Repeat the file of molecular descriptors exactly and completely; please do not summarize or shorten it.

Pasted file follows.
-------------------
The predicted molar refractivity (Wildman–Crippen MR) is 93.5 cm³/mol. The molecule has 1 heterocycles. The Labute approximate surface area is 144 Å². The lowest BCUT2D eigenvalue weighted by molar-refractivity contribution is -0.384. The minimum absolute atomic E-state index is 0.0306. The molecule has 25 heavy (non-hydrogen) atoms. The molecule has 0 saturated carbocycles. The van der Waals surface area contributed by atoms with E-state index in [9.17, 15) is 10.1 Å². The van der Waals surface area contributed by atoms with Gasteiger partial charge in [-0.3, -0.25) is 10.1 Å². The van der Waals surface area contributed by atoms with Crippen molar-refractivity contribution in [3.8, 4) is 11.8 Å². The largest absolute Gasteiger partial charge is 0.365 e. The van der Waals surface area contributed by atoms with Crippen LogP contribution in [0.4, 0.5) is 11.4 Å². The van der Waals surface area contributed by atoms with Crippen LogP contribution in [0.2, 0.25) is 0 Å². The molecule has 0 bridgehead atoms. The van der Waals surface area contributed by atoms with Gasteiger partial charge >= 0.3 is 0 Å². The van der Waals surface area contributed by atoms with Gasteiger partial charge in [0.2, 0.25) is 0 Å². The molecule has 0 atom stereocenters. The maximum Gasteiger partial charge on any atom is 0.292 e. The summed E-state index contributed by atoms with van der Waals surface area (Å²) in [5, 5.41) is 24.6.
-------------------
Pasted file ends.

The predicted molar refractivity (Wildman–Crippen MR) is 93.5 cm³/mol. The molecule has 1 heterocycles. The Labute approximate surface area is 144 Å². The lowest BCUT2D eigenvalue weighted by molar-refractivity contribution is -0.384. The minimum absolute atomic E-state index is 0.0306. The molecule has 25 heavy (non-hydrogen) atoms. The molecule has 0 saturated carbocycles. The van der Waals surface area contributed by atoms with E-state index in [9.17, 15) is 10.1 Å². The van der Waals surface area contributed by atoms with Gasteiger partial charge in [-0.3, -0.25) is 10.1 Å². The van der Waals surface area contributed by atoms with Crippen molar-refractivity contribution in [3.8, 4) is 11.8 Å². The largest absolute Gasteiger partial charge is 0.365 e. The van der Waals surface area contributed by atoms with Crippen LogP contribution in [0.4, 0.5) is 11.4 Å². The van der Waals surface area contributed by atoms with Crippen LogP contribution in [0.2, 0.25) is 0 Å². The molecule has 0 bridgehead atoms. The van der Waals surface area contributed by atoms with Gasteiger partial charge >= 0.3 is 0 Å². The van der Waals surface area contributed by atoms with Gasteiger partial charge in [0.2, 0.25) is 0 Å². The molecule has 0 atom stereocenters. The maximum Gasteiger partial charge on any atom is 0.292 e. The summed E-state index contributed by atoms with van der Waals surface area (Å²) in [5, 5.41) is 24.6.